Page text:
They were only allowed to do the second half of the show - the first half was stand up because it was felt that an audience would have to be lured to see a show where there was no script.

This turned out to be true.

Less than twenty people turned up for that debut performance.

Top Pic: Mike, Paul, Kit, Neil

Mike Myers and Kit Hollerbach taught Neil, Dave, and Paul, the games that they had played for years in North America, many of which had originated as games for deprived children in Chicago in the Fifties.. Whilst the show has developed and changed over the years, many of these games still form the basic structure. Basically, if it ain't broke - don't fix it.



"Sometimes you have to argue with TV people over what is funny - improvising with the Players you find out instantly. "
Paul Merton


Pic: Kit, Richard, Jeremy, Paul, Josie, Neil
Click the picture for a larger version

Soon they were allowed to do the whole evening. Richard Vranch came along, initially just to play the piano during the interval, but quickly became part of the team.


"I'd done an impro show with Jim Sweeney, but at the Store it was even scarier. Lots of the established standups used to guest then. But the great thing was - and still is - no line learning, no rehearsals, no set to dismantle, and great people."
- Richard Vranch -


In the summer of 1986, just before Mike Myers returned to his native Canada, the Players went to the Edinburgh Festival and one night Josie Lawrence, an actress who was directing a play there, guested with the team. Soon she was a member.

The team, briefly, had Jeremy Hardy as a member.


" I feel blessed that I have this ability to make people laugh with stuff that just comes off the top of my head, but the best feeling in the world is when I make my fellow Comedy Store players laugh because that's when I know that I am really being funny".
- Josie Lawrence -


The Players celebrated their first birthday. The shows were good but the audiences were low. With the continued support of the Comedy Store, the Players kept going.

Gradually the audiences grew. They even started to sell out.

The Players first encounter with TV was a pilot "live" show put together by two enterprising producers from the BBC religious affairs department.
It was filmed in St. Albans (because that was where the "Songs of Praise" cameras were) in front of a promenade audience who sauntered over to the stage just as they were finishing their two and a half minutes - and then couldn't hear the team above the noise of their own conversation.



Pic: Top: Neil, Sandi
Middle: Paul, Josie, Lee
Bottom: Richard

The personnel changed. Sandi Toksvig and Lee Simpson joined.


"It became very clear, very early on, that what happened in the dressing room was as important as what happened on stage. In other words this was a social rather than a professional gig. I liked that. I think that is why we are still doing it."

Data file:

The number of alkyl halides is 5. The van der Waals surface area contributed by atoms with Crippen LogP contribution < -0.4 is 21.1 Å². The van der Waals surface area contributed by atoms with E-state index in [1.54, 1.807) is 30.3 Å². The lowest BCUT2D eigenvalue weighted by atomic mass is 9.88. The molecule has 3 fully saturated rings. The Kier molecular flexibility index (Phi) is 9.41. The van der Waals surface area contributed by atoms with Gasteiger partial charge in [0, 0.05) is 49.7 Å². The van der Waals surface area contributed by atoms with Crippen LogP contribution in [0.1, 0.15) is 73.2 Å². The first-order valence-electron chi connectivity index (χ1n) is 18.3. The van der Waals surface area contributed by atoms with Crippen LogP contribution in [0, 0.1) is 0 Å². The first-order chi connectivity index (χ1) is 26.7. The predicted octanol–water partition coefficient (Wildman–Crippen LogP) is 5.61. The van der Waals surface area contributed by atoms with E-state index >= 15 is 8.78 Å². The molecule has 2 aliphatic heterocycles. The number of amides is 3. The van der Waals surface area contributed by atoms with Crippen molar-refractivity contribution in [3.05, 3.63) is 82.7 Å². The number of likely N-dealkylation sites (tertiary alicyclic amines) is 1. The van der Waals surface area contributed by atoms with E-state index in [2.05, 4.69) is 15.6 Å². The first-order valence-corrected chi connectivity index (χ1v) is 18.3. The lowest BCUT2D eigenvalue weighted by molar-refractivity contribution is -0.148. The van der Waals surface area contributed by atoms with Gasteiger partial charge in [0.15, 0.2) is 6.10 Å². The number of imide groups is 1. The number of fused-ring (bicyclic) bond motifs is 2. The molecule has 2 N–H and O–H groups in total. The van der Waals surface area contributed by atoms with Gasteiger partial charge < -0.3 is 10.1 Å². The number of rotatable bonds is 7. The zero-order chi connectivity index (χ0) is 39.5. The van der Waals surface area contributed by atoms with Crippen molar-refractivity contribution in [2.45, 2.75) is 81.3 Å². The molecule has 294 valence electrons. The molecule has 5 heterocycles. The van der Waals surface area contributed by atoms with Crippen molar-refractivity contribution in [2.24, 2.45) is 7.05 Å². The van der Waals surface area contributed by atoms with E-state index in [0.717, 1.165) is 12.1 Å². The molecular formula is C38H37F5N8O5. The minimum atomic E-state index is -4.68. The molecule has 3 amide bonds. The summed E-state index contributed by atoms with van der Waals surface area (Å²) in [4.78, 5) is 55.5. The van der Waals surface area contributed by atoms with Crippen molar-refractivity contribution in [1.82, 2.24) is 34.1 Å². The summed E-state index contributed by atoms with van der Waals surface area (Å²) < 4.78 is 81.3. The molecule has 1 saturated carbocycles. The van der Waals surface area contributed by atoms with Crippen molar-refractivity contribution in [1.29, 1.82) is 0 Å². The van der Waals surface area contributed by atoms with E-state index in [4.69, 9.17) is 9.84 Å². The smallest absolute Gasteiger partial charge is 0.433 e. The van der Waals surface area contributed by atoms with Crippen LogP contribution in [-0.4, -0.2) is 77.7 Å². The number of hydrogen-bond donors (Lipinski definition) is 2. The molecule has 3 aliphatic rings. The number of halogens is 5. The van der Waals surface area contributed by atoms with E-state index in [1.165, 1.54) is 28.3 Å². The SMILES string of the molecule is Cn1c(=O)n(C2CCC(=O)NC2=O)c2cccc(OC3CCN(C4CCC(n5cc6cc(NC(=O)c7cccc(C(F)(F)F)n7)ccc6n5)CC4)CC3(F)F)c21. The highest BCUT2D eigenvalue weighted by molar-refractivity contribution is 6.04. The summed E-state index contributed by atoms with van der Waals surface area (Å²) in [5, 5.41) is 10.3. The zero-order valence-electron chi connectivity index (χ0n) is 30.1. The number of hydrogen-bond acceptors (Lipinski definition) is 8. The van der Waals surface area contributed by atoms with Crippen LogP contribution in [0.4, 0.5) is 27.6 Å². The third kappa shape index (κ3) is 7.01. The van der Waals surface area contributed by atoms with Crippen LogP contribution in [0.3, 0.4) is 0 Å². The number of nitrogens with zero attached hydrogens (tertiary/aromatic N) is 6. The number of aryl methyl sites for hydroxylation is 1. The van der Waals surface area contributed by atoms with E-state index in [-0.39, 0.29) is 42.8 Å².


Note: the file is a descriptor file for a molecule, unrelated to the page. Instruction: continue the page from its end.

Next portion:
- Lee Simpson -

Thanks to the success of the TV version of Whose Line is it Anyway ? people were now familiar with our brand of improvisation. Sundays were selling so well that on October 11th 1989, the Players began an experimental season of Wednesday night shows. There was no way of knowing if it would attract an audience. It was a sell out...

The Players embarked on two nationwide sell out tours in 1990 and 1991.



Click the picture for a larger version

Jim Sweeney joined the Players in 1992.


"I meet my mates, have a laugh and get paid for it. It's the best job in the world"
- Jim Sweeney -

The Comedy Store moved location in to it's present home in Piccadilly.

Radio mics replaced the old ceiling mics and they finally got their own toilet backstage.

Picture: Paul , Lee, Neil, Josie, Richard, Jim


Picture: Lee Simpson, Josie Lawrence, Neil Mullarkey, Richard Vranch, Jim Sweeney, Andy Smart, Paul Merton.
Click the picture for a larger version

The longevity of the Players is due in no small measure to the excellent pool of guests who regularly deputise for any Player who can't do the show. Without them, the Players simply wouldn't survive.

In 1995, Andy Smart, who had guested regularly from the early days, joined the team.


"When it takes off, when from absolutely nothing it comes together into a massive rolling wave of laughter, it really grabs you and you soar on the atavistic emotion of a collective magic."
Andy Smart
On September 28th 2000, the Payers performed for the first time at the Manchester Comedy Store. They appeared there regularly until July 15th 2003.
Today, the Players are Josie Lawrence. Paul Merton, Neil Mullarkey, Lee Simpson, Andy Smart, Jim Sweeney and Richard Vranch.

"It was like I came from another planet with some Beatles tunes that nobody knew. I showed them how to do it. But they got the hang of it very quickly. Before long they were writing their own tunes that were better than the Beatles. I thought, 'Oh Dear, they're very good.'
- Mike Myers -

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